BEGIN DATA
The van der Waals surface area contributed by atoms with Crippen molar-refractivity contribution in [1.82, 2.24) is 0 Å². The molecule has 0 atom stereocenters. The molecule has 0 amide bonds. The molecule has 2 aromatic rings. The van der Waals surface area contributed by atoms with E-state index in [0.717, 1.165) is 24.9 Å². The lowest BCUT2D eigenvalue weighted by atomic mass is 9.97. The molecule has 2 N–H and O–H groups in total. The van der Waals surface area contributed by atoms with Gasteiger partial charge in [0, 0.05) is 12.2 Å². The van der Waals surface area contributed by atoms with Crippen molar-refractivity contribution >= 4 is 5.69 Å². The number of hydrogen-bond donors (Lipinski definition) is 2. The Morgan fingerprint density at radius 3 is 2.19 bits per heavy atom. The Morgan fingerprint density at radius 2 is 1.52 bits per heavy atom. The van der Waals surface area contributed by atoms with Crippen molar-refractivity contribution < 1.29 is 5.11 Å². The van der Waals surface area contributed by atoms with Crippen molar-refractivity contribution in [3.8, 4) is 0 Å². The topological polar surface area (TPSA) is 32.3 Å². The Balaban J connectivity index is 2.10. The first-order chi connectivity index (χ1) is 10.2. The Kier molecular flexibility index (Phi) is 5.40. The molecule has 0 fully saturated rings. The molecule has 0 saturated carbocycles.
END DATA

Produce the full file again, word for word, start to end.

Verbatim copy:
The van der Waals surface area contributed by atoms with Crippen molar-refractivity contribution in [1.82, 2.24) is 0 Å². The molecule has 0 atom stereocenters. The molecule has 0 amide bonds. The molecule has 2 aromatic rings. The van der Waals surface area contributed by atoms with E-state index in [0.717, 1.165) is 24.9 Å². The lowest BCUT2D eigenvalue weighted by atomic mass is 9.97. The molecule has 2 N–H and O–H groups in total. The van der Waals surface area contributed by atoms with Gasteiger partial charge in [0, 0.05) is 12.2 Å². The van der Waals surface area contributed by atoms with Crippen molar-refractivity contribution >= 4 is 5.69 Å². The number of hydrogen-bond donors (Lipinski definition) is 2. The Morgan fingerprint density at radius 3 is 2.19 bits per heavy atom. The Morgan fingerprint density at radius 2 is 1.52 bits per heavy atom. The van der Waals surface area contributed by atoms with Crippen molar-refractivity contribution < 1.29 is 5.11 Å². The van der Waals surface area contributed by atoms with Crippen molar-refractivity contribution in [3.8, 4) is 0 Å². The topological polar surface area (TPSA) is 32.3 Å². The Balaban J connectivity index is 2.10. The first-order chi connectivity index (χ1) is 10.2. The Kier molecular flexibility index (Phi) is 5.40. The molecule has 0 fully saturated rings. The molecule has 0 saturated carbocycles.